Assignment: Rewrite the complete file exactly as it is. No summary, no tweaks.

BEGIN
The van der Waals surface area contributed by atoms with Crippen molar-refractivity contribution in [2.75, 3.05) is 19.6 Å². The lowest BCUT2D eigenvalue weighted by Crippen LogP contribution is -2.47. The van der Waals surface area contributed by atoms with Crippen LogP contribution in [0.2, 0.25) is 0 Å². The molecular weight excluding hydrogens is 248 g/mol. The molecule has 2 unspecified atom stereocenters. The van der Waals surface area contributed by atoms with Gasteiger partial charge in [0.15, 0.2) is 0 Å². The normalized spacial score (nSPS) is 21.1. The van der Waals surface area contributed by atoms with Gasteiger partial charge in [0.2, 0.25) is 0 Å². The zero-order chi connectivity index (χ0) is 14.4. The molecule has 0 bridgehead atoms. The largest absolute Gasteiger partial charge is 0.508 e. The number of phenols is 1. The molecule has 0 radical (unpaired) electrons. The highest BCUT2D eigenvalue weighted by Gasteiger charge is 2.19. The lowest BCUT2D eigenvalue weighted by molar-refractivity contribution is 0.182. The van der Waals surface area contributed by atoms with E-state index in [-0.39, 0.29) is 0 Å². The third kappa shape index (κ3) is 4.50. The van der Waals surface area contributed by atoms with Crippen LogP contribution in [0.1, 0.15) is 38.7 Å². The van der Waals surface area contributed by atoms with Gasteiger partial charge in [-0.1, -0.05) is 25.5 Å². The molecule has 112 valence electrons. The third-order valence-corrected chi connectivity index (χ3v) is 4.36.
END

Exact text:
The van der Waals surface area contributed by atoms with Crippen molar-refractivity contribution in [2.75, 3.05) is 19.6 Å². The lowest BCUT2D eigenvalue weighted by Crippen LogP contribution is -2.47. The van der Waals surface area contributed by atoms with Crippen LogP contribution in [0.2, 0.25) is 0 Å². The molecular weight excluding hydrogens is 248 g/mol. The molecule has 2 unspecified atom stereocenters. The van der Waals surface area contributed by atoms with Gasteiger partial charge in [0.15, 0.2) is 0 Å². The normalized spacial score (nSPS) is 21.1. The van der Waals surface area contributed by atoms with Gasteiger partial charge in [0.2, 0.25) is 0 Å². The zero-order chi connectivity index (χ0) is 14.4. The molecule has 0 bridgehead atoms. The largest absolute Gasteiger partial charge is 0.508 e. The number of phenols is 1. The molecule has 0 radical (unpaired) electrons. The highest BCUT2D eigenvalue weighted by Gasteiger charge is 2.19. The lowest BCUT2D eigenvalue weighted by molar-refractivity contribution is 0.182. The van der Waals surface area contributed by atoms with E-state index in [-0.39, 0.29) is 0 Å². The third kappa shape index (κ3) is 4.50. The van der Waals surface area contributed by atoms with Crippen LogP contribution in [0.1, 0.15) is 38.7 Å². The van der Waals surface area contributed by atoms with Gasteiger partial charge in [-0.1, -0.05) is 25.5 Å². The molecule has 112 valence electrons. The third-order valence-corrected chi connectivity index (χ3v) is 4.36.